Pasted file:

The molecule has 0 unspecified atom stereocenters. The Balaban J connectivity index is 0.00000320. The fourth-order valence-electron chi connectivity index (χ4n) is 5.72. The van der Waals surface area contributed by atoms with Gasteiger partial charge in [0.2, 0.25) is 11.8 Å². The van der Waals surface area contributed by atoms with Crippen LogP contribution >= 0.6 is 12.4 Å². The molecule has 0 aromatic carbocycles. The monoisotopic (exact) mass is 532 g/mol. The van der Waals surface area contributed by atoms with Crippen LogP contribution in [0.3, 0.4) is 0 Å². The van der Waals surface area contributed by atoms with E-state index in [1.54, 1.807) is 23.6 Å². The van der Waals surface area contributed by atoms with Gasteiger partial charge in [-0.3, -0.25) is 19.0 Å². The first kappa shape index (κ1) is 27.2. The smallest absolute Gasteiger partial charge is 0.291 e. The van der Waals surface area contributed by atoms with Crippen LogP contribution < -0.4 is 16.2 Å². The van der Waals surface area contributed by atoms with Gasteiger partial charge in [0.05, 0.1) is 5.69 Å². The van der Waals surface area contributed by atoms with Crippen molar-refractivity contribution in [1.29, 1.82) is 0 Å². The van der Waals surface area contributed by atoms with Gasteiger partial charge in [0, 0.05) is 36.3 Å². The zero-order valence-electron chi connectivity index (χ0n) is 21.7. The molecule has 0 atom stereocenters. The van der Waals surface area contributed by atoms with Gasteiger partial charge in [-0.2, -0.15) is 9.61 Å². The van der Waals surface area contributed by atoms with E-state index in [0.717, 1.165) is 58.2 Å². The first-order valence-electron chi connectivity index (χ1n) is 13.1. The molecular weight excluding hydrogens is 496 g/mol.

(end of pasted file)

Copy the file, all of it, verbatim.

The molecule has 0 unspecified atom stereocenters. The Balaban J connectivity index is 0.00000320. The fourth-order valence-electron chi connectivity index (χ4n) is 5.72. The van der Waals surface area contributed by atoms with Gasteiger partial charge in [0.2, 0.25) is 11.8 Å². The van der Waals surface area contributed by atoms with Crippen LogP contribution >= 0.6 is 12.4 Å². The molecule has 0 aromatic carbocycles. The monoisotopic (exact) mass is 532 g/mol. The van der Waals surface area contributed by atoms with Crippen LogP contribution in [0.3, 0.4) is 0 Å². The van der Waals surface area contributed by atoms with E-state index in [1.54, 1.807) is 23.6 Å². The van der Waals surface area contributed by atoms with Gasteiger partial charge in [-0.3, -0.25) is 19.0 Å². The first kappa shape index (κ1) is 27.2. The smallest absolute Gasteiger partial charge is 0.291 e. The van der Waals surface area contributed by atoms with Crippen LogP contribution < -0.4 is 16.2 Å². The van der Waals surface area contributed by atoms with Gasteiger partial charge in [0.05, 0.1) is 5.69 Å². The van der Waals surface area contributed by atoms with Crippen molar-refractivity contribution in [1.29, 1.82) is 0 Å². The van der Waals surface area contributed by atoms with Gasteiger partial charge in [0, 0.05) is 36.3 Å². The zero-order valence-electron chi connectivity index (χ0n) is 21.7. The molecule has 0 atom stereocenters. The van der Waals surface area contributed by atoms with Gasteiger partial charge in [-0.2, -0.15) is 9.61 Å². The van der Waals surface area contributed by atoms with E-state index in [0.717, 1.165) is 58.2 Å². The first-order valence-electron chi connectivity index (χ1n) is 13.1. The molecular weight excluding hydrogens is 496 g/mol.